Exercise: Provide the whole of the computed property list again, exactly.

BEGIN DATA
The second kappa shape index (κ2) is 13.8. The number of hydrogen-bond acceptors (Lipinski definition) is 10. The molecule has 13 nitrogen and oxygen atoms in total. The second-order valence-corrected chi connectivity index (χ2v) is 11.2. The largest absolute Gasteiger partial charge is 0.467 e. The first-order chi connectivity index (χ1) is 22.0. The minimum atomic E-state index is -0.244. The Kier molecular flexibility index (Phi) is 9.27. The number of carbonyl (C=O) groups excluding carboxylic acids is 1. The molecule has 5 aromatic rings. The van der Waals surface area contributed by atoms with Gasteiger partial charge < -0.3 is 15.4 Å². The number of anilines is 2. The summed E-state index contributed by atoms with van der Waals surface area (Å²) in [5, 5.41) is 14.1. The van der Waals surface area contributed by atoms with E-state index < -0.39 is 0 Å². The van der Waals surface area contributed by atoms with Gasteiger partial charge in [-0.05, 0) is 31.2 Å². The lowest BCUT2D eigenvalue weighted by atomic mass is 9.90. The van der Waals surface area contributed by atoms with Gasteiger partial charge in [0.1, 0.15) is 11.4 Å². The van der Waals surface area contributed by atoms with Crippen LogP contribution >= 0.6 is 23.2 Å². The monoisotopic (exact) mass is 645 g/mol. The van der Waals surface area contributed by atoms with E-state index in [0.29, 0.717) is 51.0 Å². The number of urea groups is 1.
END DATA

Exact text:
The second kappa shape index (κ2) is 13.8. The number of hydrogen-bond acceptors (Lipinski definition) is 10. The molecule has 13 nitrogen and oxygen atoms in total. The second-order valence-corrected chi connectivity index (χ2v) is 11.2. The largest absolute Gasteiger partial charge is 0.467 e. The first-order chi connectivity index (χ1) is 22.0. The minimum atomic E-state index is -0.244. The Kier molecular flexibility index (Phi) is 9.27. The number of carbonyl (C=O) groups excluding carboxylic acids is 1. The molecule has 5 aromatic rings. The van der Waals surface area contributed by atoms with Gasteiger partial charge < -0.3 is 15.4 Å². The number of anilines is 2. The summed E-state index contributed by atoms with van der Waals surface area (Å²) in [5, 5.41) is 14.1. The van der Waals surface area contributed by atoms with E-state index < -0.39 is 0 Å². The van der Waals surface area contributed by atoms with Gasteiger partial charge in [-0.05, 0) is 31.2 Å². The lowest BCUT2D eigenvalue weighted by atomic mass is 9.90. The van der Waals surface area contributed by atoms with Gasteiger partial charge in [0.1, 0.15) is 11.4 Å². The van der Waals surface area contributed by atoms with Crippen LogP contribution >= 0.6 is 23.2 Å². The monoisotopic (exact) mass is 645 g/mol. The van der Waals surface area contributed by atoms with E-state index in [0.29, 0.717) is 51.0 Å². The number of urea groups is 1.